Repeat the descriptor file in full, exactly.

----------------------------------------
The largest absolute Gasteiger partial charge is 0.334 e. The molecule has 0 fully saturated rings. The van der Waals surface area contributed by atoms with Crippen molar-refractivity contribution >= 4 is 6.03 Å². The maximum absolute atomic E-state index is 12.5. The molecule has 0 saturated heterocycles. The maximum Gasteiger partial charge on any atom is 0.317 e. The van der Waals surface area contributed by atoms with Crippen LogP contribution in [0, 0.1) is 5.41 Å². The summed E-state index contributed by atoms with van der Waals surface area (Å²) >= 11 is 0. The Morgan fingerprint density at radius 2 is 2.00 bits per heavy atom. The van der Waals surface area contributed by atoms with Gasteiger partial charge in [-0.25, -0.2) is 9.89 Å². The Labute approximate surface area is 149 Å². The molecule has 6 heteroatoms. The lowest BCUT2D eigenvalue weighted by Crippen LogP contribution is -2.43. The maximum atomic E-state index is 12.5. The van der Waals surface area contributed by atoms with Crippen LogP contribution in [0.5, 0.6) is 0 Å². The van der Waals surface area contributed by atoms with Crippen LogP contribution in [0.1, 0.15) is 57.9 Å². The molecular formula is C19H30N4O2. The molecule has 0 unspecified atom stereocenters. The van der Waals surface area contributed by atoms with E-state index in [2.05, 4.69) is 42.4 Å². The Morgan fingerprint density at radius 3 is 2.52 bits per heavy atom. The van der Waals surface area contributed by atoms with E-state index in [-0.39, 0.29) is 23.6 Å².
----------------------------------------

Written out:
The largest absolute Gasteiger partial charge is 0.334 e. The molecule has 0 fully saturated rings. The van der Waals surface area contributed by atoms with Crippen molar-refractivity contribution >= 4 is 6.03 Å². The maximum absolute atomic E-state index is 12.5. The molecule has 0 saturated heterocycles. The maximum Gasteiger partial charge on any atom is 0.317 e. The van der Waals surface area contributed by atoms with Crippen LogP contribution in [0, 0.1) is 5.41 Å². The summed E-state index contributed by atoms with van der Waals surface area (Å²) >= 11 is 0. The Morgan fingerprint density at radius 2 is 2.00 bits per heavy atom. The van der Waals surface area contributed by atoms with Gasteiger partial charge in [-0.25, -0.2) is 9.89 Å². The Labute approximate surface area is 149 Å². The molecule has 6 heteroatoms. The lowest BCUT2D eigenvalue weighted by Crippen LogP contribution is -2.43. The maximum atomic E-state index is 12.5. The van der Waals surface area contributed by atoms with Crippen LogP contribution in [0.5, 0.6) is 0 Å². The van der Waals surface area contributed by atoms with Crippen LogP contribution in [0.1, 0.15) is 57.9 Å². The molecular formula is C19H30N4O2. The molecule has 0 unspecified atom stereocenters. The van der Waals surface area contributed by atoms with E-state index in [2.05, 4.69) is 42.4 Å². The Morgan fingerprint density at radius 3 is 2.52 bits per heavy atom. The van der Waals surface area contributed by atoms with E-state index in [-0.39, 0.29) is 23.6 Å².